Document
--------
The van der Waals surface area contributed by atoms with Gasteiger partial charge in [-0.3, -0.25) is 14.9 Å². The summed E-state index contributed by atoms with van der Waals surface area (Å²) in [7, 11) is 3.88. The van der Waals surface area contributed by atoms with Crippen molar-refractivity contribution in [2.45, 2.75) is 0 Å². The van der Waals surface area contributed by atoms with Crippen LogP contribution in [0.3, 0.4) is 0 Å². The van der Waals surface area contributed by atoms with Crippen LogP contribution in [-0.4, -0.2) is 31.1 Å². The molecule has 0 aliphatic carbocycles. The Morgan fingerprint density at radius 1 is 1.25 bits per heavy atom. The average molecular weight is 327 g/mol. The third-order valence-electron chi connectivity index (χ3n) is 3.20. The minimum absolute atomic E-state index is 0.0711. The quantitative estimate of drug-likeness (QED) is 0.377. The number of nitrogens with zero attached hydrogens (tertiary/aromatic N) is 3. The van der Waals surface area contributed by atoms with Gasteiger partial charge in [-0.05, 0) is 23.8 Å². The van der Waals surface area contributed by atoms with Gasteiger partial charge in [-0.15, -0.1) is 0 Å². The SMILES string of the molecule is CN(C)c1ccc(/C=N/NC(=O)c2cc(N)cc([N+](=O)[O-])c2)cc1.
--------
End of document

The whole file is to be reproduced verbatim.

The van der Waals surface area contributed by atoms with Gasteiger partial charge in [-0.3, -0.25) is 14.9 Å². The summed E-state index contributed by atoms with van der Waals surface area (Å²) in [7, 11) is 3.88. The van der Waals surface area contributed by atoms with Crippen molar-refractivity contribution in [2.45, 2.75) is 0 Å². The van der Waals surface area contributed by atoms with Crippen LogP contribution in [0.3, 0.4) is 0 Å². The van der Waals surface area contributed by atoms with Crippen LogP contribution in [-0.4, -0.2) is 31.1 Å². The molecule has 0 aliphatic carbocycles. The Morgan fingerprint density at radius 1 is 1.25 bits per heavy atom. The average molecular weight is 327 g/mol. The third-order valence-electron chi connectivity index (χ3n) is 3.20. The minimum absolute atomic E-state index is 0.0711. The quantitative estimate of drug-likeness (QED) is 0.377. The number of nitrogens with zero attached hydrogens (tertiary/aromatic N) is 3. The van der Waals surface area contributed by atoms with Gasteiger partial charge in [-0.05, 0) is 23.8 Å². The van der Waals surface area contributed by atoms with Gasteiger partial charge in [-0.15, -0.1) is 0 Å². The SMILES string of the molecule is CN(C)c1ccc(/C=N/NC(=O)c2cc(N)cc([N+](=O)[O-])c2)cc1.